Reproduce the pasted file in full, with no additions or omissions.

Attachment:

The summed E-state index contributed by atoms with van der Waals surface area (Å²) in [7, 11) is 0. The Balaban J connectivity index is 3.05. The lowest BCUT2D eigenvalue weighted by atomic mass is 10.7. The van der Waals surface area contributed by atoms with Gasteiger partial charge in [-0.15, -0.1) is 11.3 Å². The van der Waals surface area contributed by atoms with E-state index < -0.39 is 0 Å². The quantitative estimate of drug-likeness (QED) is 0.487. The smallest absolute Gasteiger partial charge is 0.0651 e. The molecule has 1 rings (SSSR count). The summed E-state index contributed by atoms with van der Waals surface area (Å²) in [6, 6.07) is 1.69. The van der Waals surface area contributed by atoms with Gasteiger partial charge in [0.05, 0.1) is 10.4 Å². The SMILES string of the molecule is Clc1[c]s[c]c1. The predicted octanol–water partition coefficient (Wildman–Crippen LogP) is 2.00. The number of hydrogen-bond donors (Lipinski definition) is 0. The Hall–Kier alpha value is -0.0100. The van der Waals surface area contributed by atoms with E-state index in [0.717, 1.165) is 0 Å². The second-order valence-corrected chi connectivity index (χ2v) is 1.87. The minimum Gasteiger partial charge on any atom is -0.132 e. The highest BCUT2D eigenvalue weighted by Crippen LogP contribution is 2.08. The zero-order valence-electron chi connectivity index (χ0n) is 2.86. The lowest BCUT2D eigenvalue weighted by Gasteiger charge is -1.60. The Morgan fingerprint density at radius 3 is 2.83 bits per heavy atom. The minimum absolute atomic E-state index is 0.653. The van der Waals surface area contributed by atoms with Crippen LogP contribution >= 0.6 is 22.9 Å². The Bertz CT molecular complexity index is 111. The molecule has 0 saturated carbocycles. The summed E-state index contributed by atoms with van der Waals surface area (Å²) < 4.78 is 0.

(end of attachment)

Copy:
The summed E-state index contributed by atoms with van der Waals surface area (Å²) in [7, 11) is 0. The Balaban J connectivity index is 3.05. The lowest BCUT2D eigenvalue weighted by atomic mass is 10.7. The van der Waals surface area contributed by atoms with Gasteiger partial charge in [-0.15, -0.1) is 11.3 Å². The van der Waals surface area contributed by atoms with E-state index < -0.39 is 0 Å². The quantitative estimate of drug-likeness (QED) is 0.487. The smallest absolute Gasteiger partial charge is 0.0651 e. The molecule has 1 rings (SSSR count). The summed E-state index contributed by atoms with van der Waals surface area (Å²) in [6, 6.07) is 1.69. The van der Waals surface area contributed by atoms with Gasteiger partial charge in [0.05, 0.1) is 10.4 Å². The SMILES string of the molecule is Clc1[c]s[c]c1. The predicted octanol–water partition coefficient (Wildman–Crippen LogP) is 2.00. The number of hydrogen-bond donors (Lipinski definition) is 0. The Hall–Kier alpha value is -0.0100. The van der Waals surface area contributed by atoms with E-state index in [0.717, 1.165) is 0 Å². The second-order valence-corrected chi connectivity index (χ2v) is 1.87. The minimum Gasteiger partial charge on any atom is -0.132 e. The highest BCUT2D eigenvalue weighted by Crippen LogP contribution is 2.08. The zero-order valence-electron chi connectivity index (χ0n) is 2.86. The lowest BCUT2D eigenvalue weighted by Gasteiger charge is -1.60. The Morgan fingerprint density at radius 3 is 2.83 bits per heavy atom. The minimum absolute atomic E-state index is 0.653. The van der Waals surface area contributed by atoms with Crippen LogP contribution >= 0.6 is 22.9 Å². The Bertz CT molecular complexity index is 111. The molecule has 0 saturated carbocycles. The summed E-state index contributed by atoms with van der Waals surface area (Å²) < 4.78 is 0.